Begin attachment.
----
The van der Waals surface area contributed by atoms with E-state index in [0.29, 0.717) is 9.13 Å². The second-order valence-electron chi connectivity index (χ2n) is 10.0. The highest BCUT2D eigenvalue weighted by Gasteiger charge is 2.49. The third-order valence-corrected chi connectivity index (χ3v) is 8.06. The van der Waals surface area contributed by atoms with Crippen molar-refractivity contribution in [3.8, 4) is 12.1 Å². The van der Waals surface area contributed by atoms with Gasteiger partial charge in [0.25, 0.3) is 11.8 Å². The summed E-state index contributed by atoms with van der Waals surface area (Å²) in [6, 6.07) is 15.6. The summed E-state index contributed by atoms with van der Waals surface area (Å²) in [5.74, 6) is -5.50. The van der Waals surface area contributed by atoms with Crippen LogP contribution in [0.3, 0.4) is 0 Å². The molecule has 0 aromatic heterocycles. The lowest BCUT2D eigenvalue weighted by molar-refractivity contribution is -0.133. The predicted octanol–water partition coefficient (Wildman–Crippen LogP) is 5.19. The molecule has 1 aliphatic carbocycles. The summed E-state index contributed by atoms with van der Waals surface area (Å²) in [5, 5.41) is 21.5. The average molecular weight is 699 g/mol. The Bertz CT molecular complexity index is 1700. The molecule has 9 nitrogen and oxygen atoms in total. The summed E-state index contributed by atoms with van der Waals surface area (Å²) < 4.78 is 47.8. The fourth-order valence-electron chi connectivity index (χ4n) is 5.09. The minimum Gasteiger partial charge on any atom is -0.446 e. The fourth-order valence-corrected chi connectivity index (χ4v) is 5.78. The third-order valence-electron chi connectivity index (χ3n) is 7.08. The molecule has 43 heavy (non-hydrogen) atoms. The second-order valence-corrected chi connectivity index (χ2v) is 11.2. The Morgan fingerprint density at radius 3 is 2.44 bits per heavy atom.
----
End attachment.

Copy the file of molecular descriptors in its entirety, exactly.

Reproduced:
The van der Waals surface area contributed by atoms with E-state index in [0.29, 0.717) is 9.13 Å². The second-order valence-electron chi connectivity index (χ2n) is 10.0. The highest BCUT2D eigenvalue weighted by Gasteiger charge is 2.49. The third-order valence-corrected chi connectivity index (χ3v) is 8.06. The van der Waals surface area contributed by atoms with Crippen molar-refractivity contribution in [3.8, 4) is 12.1 Å². The van der Waals surface area contributed by atoms with Gasteiger partial charge in [0.25, 0.3) is 11.8 Å². The summed E-state index contributed by atoms with van der Waals surface area (Å²) in [6, 6.07) is 15.6. The summed E-state index contributed by atoms with van der Waals surface area (Å²) in [5.74, 6) is -5.50. The van der Waals surface area contributed by atoms with Crippen LogP contribution in [0.3, 0.4) is 0 Å². The molecule has 0 aromatic heterocycles. The lowest BCUT2D eigenvalue weighted by molar-refractivity contribution is -0.133. The predicted octanol–water partition coefficient (Wildman–Crippen LogP) is 5.19. The molecule has 1 aliphatic carbocycles. The summed E-state index contributed by atoms with van der Waals surface area (Å²) in [5, 5.41) is 21.5. The average molecular weight is 699 g/mol. The Bertz CT molecular complexity index is 1700. The molecule has 9 nitrogen and oxygen atoms in total. The summed E-state index contributed by atoms with van der Waals surface area (Å²) < 4.78 is 47.8. The fourth-order valence-electron chi connectivity index (χ4n) is 5.09. The minimum Gasteiger partial charge on any atom is -0.446 e. The fourth-order valence-corrected chi connectivity index (χ4v) is 5.78. The third-order valence-electron chi connectivity index (χ3n) is 7.08. The molecule has 43 heavy (non-hydrogen) atoms. The second-order valence-corrected chi connectivity index (χ2v) is 11.2. The Morgan fingerprint density at radius 3 is 2.44 bits per heavy atom.